Top 10 Best Aquarium Fish For Beginners

According to a recent official survey, keeping fish has become an incredibly popular pastime, with over 139 million freshwater fish being kept in US home aquariums. And that’s not counting saltwater fish species!

When it comes to choosing the best pet fish for beginners and kids, we recommend freshwater fish. Generally, freshwater species are easier to care for and generally cheaper to buy than reef and marine fishes, making them ideal for newbies to the hobby.

Keep reading to discover our top ten best aquarium fishes for beginners!

Top 10 Aquarium Fishes For Beginners

In this listicle, we introduce our favorite top ten fish species that are perfect for setting you off on your fish-keeping adventure!

1. Flowerhorn Cichlid (Paraneetroplus synspilus)

  • Care level: Beginner
  • Lifespan: 12 years
  • Water temperature: 80° to 89°F

The exotic-looking Flowerhorn cichlid is surprisingly easy to care for. They also have a pretty long lifespan, so you’ll get to enjoy your pet for many years if you give it the correct care.

You won’t find Flowerhorns living in the wild environment since these fish are artificially created hybrids. 

Although you need a pretty big tank of 125 gallons to accommodate a pair, these cichlids are pretty easy to look after. Flowerhorns are carnivores, needing a diet that consists exclusively of meat, although they will eat frozen foods, which are readily available and easy to store.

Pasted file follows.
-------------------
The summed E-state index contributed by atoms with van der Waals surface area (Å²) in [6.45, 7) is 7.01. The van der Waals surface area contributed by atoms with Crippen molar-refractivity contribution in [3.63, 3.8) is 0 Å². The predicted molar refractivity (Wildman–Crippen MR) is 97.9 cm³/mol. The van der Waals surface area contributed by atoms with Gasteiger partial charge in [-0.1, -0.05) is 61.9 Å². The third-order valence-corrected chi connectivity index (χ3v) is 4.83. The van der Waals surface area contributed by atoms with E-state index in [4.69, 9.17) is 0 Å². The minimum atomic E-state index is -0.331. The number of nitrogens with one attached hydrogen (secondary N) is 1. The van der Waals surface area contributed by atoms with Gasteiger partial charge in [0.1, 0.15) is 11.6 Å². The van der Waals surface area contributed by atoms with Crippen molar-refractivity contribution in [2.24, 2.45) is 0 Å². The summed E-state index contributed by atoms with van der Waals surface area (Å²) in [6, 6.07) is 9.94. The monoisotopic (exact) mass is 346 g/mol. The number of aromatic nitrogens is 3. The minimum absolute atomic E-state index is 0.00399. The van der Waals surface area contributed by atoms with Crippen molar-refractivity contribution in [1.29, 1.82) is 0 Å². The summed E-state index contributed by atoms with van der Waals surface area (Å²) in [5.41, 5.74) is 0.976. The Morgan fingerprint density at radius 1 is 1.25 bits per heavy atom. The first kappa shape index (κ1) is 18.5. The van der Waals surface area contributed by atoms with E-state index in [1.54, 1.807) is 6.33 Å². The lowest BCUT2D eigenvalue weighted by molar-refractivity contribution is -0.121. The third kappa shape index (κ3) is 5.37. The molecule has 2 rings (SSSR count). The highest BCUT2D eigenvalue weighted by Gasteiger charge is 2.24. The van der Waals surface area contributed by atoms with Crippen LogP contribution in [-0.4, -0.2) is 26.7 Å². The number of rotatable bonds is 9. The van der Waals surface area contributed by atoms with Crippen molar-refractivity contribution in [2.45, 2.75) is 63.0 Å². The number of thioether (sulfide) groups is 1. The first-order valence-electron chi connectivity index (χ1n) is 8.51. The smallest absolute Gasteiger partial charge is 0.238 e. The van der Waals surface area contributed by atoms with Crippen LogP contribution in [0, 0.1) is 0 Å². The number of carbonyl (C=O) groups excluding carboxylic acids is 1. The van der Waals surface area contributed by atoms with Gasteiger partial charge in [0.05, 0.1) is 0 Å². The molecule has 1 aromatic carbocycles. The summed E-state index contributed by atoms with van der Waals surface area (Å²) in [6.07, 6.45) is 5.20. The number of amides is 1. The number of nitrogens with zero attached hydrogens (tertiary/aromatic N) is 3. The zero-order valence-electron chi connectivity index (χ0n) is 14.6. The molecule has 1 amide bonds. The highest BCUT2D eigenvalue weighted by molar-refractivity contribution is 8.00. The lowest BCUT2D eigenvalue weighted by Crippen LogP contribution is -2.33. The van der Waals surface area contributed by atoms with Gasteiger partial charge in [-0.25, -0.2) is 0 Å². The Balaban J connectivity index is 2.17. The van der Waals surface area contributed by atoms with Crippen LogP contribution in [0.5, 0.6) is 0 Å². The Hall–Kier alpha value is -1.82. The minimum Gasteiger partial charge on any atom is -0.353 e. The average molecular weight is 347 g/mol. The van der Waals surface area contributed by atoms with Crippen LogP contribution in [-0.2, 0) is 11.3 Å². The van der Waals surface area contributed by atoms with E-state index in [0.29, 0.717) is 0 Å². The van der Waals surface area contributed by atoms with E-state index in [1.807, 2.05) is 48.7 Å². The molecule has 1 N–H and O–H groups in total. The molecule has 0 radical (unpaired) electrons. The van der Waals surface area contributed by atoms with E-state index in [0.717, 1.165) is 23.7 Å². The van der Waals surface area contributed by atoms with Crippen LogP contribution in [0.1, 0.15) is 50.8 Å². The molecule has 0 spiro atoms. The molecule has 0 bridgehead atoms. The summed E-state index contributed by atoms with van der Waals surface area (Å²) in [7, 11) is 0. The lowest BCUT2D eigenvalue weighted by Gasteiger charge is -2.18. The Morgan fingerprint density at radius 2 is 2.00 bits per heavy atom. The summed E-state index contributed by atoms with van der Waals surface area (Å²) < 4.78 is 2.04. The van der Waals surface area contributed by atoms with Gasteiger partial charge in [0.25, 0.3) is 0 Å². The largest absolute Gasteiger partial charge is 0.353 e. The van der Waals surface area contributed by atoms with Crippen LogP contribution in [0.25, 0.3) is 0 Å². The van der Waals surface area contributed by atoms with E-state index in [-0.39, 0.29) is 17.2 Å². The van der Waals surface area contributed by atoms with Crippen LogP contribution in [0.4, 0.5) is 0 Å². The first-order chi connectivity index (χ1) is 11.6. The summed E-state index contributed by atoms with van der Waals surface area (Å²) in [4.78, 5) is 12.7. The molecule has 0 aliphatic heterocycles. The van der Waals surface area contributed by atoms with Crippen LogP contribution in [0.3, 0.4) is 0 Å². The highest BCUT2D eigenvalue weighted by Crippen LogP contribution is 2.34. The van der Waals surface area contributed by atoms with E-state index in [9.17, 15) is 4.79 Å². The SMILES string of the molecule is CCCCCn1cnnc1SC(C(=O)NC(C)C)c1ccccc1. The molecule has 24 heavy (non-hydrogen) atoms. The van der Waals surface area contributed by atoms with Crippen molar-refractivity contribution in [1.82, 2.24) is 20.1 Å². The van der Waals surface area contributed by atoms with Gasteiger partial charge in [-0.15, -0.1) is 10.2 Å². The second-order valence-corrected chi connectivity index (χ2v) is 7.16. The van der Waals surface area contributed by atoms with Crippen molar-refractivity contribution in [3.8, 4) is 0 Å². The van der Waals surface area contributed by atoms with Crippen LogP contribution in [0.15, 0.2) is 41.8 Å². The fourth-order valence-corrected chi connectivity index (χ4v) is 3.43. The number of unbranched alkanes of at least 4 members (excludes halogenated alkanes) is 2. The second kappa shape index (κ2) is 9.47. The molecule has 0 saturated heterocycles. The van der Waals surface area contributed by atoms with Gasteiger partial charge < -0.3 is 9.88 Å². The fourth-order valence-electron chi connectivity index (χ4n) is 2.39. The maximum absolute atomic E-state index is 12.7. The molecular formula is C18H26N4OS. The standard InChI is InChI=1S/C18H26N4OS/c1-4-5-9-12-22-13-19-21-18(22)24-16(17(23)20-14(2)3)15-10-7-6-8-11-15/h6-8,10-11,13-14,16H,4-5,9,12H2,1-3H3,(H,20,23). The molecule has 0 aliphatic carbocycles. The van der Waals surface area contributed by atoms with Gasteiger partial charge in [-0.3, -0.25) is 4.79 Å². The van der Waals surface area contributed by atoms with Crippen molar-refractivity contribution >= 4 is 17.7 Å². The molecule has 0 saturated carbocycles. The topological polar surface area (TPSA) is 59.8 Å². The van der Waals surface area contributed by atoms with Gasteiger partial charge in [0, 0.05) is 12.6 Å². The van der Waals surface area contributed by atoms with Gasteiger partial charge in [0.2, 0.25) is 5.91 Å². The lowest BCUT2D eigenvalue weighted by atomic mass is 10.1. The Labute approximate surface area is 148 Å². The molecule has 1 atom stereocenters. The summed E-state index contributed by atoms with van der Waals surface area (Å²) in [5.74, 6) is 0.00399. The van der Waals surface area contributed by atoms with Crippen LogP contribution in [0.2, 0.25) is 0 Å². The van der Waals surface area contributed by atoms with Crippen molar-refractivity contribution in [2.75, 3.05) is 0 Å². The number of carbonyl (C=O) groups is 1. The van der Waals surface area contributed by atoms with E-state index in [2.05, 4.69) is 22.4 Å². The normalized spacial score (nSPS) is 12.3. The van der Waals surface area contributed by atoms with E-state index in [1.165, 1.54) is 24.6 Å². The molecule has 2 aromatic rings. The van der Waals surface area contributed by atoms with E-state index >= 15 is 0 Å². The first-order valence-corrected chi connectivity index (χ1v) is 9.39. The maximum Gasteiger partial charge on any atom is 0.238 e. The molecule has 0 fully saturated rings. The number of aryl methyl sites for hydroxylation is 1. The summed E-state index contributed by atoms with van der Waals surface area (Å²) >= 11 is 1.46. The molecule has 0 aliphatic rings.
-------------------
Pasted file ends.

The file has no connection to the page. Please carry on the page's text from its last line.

If you want an interactive pet, Flowerhorn cichlids are perfect! These fish will come up to the water surface when you approach their tank and can even be trained to take food right out of your fingers.

2. Neon Tetras (Paracheirodon innesi)

  • Care Level: Beginner
  • Lifespan: up to 2 to 3 years
  • Water temperature: 68° to 82°F

Neon tetras are a staple in most tropical home aquariums. These brightly colored little shoaling fish can make a dazzling display when kept in large groups, flitting in and out of lush natural planting.

These are pretty hardy fish that are resistant to many of the most common aquarium fish diseases. However, Neons can be susceptible to parasitic disease if you don’t keep their tank clean and properly maintained.

These gorgeous little fish are peaceful creatures that make a good addition to a community tank of other small, active types. Also, there are several different species of Neon tetras. Many hobbyists enjoy keeping a blackwater nano biotope containing several species of Neons to create a beautiful, glittering display.